And the actual number may be higher at this point.

“We are one of the hardest hit areas,” says Dr. Alison Holmes, a pediatrician at Children’s Hospital at Dartmouth.

Mark Colomb; Wikimedia Commons

A recent anonymous $3 million donation to help pregnant women and their babies fight addiction highlights the challenges, and costs, of caring for this population. Mothers and their newborns face specific hurdles when it comes to addiction, and hospitals and care centers have struggled to adapt to meet those needs.  


Ajay Suresh / flickr/cc

Evidence is growing that certain medicines can ease cravings for drugs and alcohol and improve people's lives. And the medical community, backed by substantial federal funding, is promoting these drugs, calling them life-savers in many cases. But there are skeptics: Some who feel this approach merely replaces one addiction for another and others who fear this is just another profit-making venture of so-called "big pharma."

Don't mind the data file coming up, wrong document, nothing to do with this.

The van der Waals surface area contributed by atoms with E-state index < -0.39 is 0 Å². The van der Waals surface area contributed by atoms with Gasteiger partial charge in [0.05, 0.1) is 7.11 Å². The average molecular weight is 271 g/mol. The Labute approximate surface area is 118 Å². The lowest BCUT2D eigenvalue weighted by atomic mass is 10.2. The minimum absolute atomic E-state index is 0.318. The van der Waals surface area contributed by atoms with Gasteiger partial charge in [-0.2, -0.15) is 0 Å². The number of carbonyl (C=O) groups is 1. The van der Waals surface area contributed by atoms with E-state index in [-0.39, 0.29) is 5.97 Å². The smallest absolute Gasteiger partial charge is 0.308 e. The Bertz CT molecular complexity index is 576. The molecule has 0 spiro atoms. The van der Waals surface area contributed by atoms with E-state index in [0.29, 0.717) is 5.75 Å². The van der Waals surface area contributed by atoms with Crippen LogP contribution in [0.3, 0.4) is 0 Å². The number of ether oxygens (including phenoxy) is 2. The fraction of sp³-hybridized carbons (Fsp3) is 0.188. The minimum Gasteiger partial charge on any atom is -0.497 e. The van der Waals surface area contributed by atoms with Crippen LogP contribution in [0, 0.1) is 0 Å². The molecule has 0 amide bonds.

Paige Sutherland/NHPR

A substance abuse treatment facility in Franklin, Farnum North, has added 42 more inpatient beds. And with help from donations, the center can now start treating patients who lack insurance. 

 

An organization that runs recovery centers for people dealing with substance abuse is expanding its services across New Hampshire.

Hope for NH Recovery is opening a new community center in Derry on Friday. Another one is opening Monday, July 18, in Claremont, and a third is scheduled for Tuesday, Aug. 2, in Berlin.

The public is welcome to attend all of these openings. Centers have opened in Concord, Manchester and Newport.